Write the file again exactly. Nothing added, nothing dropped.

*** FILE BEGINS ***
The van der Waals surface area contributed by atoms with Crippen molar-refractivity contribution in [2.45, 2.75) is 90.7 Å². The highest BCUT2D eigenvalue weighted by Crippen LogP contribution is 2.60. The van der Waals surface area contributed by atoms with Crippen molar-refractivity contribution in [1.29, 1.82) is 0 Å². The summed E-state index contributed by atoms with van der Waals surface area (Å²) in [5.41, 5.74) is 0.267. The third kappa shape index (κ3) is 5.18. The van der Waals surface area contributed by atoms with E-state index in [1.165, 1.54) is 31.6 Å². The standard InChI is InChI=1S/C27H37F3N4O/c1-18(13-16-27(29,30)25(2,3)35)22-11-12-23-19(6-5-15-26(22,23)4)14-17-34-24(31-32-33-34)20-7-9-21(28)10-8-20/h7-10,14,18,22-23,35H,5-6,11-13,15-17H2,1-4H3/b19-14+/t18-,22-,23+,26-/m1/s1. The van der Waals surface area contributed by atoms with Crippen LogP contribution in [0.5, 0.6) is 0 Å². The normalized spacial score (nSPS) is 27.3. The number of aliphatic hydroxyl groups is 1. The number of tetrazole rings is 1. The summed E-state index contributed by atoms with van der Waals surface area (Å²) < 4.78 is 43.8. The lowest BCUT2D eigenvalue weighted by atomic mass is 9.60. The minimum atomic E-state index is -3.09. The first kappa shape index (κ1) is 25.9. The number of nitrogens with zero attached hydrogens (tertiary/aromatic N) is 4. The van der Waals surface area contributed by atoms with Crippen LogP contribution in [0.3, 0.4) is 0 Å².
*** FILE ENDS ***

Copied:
The van der Waals surface area contributed by atoms with Crippen molar-refractivity contribution in [2.45, 2.75) is 90.7 Å². The highest BCUT2D eigenvalue weighted by Crippen LogP contribution is 2.60. The van der Waals surface area contributed by atoms with Crippen molar-refractivity contribution in [1.29, 1.82) is 0 Å². The summed E-state index contributed by atoms with van der Waals surface area (Å²) in [5.41, 5.74) is 0.267. The third kappa shape index (κ3) is 5.18. The van der Waals surface area contributed by atoms with E-state index in [1.165, 1.54) is 31.6 Å². The standard InChI is InChI=1S/C27H37F3N4O/c1-18(13-16-27(29,30)25(2,3)35)22-11-12-23-19(6-5-15-26(22,23)4)14-17-34-24(31-32-33-34)20-7-9-21(28)10-8-20/h7-10,14,18,22-23,35H,5-6,11-13,15-17H2,1-4H3/b19-14+/t18-,22-,23+,26-/m1/s1. The van der Waals surface area contributed by atoms with Crippen LogP contribution in [0.5, 0.6) is 0 Å². The normalized spacial score (nSPS) is 27.3. The number of aliphatic hydroxyl groups is 1. The number of tetrazole rings is 1. The summed E-state index contributed by atoms with van der Waals surface area (Å²) < 4.78 is 43.8. The lowest BCUT2D eigenvalue weighted by atomic mass is 9.60. The minimum atomic E-state index is -3.09. The first kappa shape index (κ1) is 25.9. The number of nitrogens with zero attached hydrogens (tertiary/aromatic N) is 4. The van der Waals surface area contributed by atoms with Crippen LogP contribution in [0.3, 0.4) is 0 Å².